A primary lymphoma of the central nervous system

In the absence of evidence of systemic involvement, primary central nervous system lymphoma (PCNSL) is a rare extranodal lymphomatous cancer that affects the brain, spinal cord, leptomeninges, or vitreoretinal region. Because the clinical presentation of PCNSL differed between the affected structures, a high level of suspicion was required to make the diagnosis.

The start of treatment was crucial for optimal neurological recovery and disease management. The invention and widespread use of high-dose methotrexate (MTX) chemotherapy, considered the cornerstone of first-line combination chemotherapy treatment, has greatly improved the prognosis of PCNSL in recent decades. After MTX therapy is completed, a consolidation approach is often needed to prolong the duration of the response. Radiation therapy, maintenance therapy, nonmyeloablative chemotherapy, or myeloablative therapy followed by autologous stem cell transplantation can all be used as consolidation. Unfortunately, relapses often occur even after consolidation, and the 5-year survival rate is only 30-40%. Activation of the B-cell receptor pathway, immune evasion, and a reduced tumor immunological microenvironment have all been linked to important pathways in tumor pathogenesis through new insights into the pathophysiology of PCNSL.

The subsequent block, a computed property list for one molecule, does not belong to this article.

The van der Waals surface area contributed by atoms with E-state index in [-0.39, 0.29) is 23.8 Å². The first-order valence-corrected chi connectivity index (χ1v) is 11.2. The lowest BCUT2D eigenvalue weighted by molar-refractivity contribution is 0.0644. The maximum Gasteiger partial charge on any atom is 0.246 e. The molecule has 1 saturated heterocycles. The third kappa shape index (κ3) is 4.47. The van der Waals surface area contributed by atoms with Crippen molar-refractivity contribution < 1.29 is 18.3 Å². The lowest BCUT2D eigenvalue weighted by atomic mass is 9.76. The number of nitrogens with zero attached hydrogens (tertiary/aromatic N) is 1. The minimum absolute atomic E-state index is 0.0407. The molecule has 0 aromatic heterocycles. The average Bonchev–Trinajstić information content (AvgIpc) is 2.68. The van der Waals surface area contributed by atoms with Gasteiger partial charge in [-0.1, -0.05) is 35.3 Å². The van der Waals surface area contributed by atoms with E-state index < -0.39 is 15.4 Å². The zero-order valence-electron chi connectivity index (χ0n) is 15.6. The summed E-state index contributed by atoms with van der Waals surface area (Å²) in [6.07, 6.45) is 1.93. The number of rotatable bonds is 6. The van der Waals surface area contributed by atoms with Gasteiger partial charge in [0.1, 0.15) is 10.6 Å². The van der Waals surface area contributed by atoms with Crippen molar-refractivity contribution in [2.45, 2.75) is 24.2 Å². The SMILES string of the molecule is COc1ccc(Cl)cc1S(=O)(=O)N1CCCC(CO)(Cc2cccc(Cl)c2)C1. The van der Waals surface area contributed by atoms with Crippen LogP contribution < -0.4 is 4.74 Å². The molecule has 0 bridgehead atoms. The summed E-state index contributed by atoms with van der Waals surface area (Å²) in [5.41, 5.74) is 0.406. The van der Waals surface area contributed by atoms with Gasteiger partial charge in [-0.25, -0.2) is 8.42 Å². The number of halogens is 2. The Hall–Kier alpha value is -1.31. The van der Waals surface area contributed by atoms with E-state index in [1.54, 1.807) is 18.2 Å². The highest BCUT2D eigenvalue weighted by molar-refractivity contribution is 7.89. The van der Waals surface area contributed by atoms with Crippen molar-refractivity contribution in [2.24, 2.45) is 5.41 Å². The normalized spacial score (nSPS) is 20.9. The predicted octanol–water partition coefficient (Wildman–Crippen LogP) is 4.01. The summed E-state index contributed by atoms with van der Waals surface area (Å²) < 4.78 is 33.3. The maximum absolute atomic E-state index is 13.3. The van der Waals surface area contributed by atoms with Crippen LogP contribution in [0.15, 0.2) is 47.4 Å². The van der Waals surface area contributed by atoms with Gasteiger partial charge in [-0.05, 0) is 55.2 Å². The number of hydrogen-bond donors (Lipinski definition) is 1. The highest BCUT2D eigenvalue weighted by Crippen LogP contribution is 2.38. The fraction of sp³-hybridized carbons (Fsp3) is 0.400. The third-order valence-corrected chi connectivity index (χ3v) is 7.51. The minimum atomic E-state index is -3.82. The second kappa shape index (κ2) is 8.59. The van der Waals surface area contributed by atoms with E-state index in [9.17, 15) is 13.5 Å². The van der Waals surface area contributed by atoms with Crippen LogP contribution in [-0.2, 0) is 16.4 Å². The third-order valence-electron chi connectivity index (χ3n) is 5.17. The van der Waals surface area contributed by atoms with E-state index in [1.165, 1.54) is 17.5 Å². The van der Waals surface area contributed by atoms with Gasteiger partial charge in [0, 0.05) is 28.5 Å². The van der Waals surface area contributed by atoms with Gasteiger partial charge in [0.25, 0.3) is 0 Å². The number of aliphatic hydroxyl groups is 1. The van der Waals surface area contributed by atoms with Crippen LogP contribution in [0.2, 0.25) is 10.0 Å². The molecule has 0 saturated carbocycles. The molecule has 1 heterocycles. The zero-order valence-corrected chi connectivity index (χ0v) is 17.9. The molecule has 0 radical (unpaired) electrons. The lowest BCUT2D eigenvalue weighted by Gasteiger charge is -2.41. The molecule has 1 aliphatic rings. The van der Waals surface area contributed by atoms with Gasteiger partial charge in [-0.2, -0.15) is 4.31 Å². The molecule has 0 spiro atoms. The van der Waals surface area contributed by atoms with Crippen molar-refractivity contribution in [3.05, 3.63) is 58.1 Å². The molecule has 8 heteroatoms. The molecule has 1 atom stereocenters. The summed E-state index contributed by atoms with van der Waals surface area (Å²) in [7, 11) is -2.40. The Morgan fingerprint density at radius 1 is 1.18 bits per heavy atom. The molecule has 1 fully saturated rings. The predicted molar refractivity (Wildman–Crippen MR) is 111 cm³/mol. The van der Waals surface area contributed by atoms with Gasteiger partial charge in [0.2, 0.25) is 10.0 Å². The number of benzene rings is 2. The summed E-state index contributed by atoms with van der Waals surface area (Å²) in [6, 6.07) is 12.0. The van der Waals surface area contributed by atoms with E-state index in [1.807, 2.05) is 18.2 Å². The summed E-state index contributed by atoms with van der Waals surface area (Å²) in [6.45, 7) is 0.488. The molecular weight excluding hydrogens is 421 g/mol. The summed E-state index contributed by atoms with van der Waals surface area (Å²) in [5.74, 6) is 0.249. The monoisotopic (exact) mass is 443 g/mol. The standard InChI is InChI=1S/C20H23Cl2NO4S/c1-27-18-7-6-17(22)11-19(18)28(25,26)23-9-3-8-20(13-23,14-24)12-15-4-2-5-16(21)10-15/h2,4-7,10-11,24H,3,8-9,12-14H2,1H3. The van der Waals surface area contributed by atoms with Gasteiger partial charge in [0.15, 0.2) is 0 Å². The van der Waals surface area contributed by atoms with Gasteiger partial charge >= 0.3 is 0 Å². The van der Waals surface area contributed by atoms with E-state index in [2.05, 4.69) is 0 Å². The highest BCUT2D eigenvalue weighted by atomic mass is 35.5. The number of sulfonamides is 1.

As a result of these discoveries, whole new tiny compounds that target these abnormal pathways have been discovered. The Bruton tyrosine kinase inhibitor ibrutinib and immunomodulating drugs (lenalidomide or pomalidomide) have demonstrated encouraging clinical response rates for relapsed/refractory PCNSL and are being used more often to treat recurrent disease. The clinical presentation of the PCNSL, the workup and staging method, as well as an overview of recent developments in knowledge of pathogenesis and current therapeutic approaches for immunocompetent patients were all included in the study.

Reference: ashpublications.org/blood/article/140/9/971/477460/Primary-central-nervous-system-lymphoma

Comments are closed.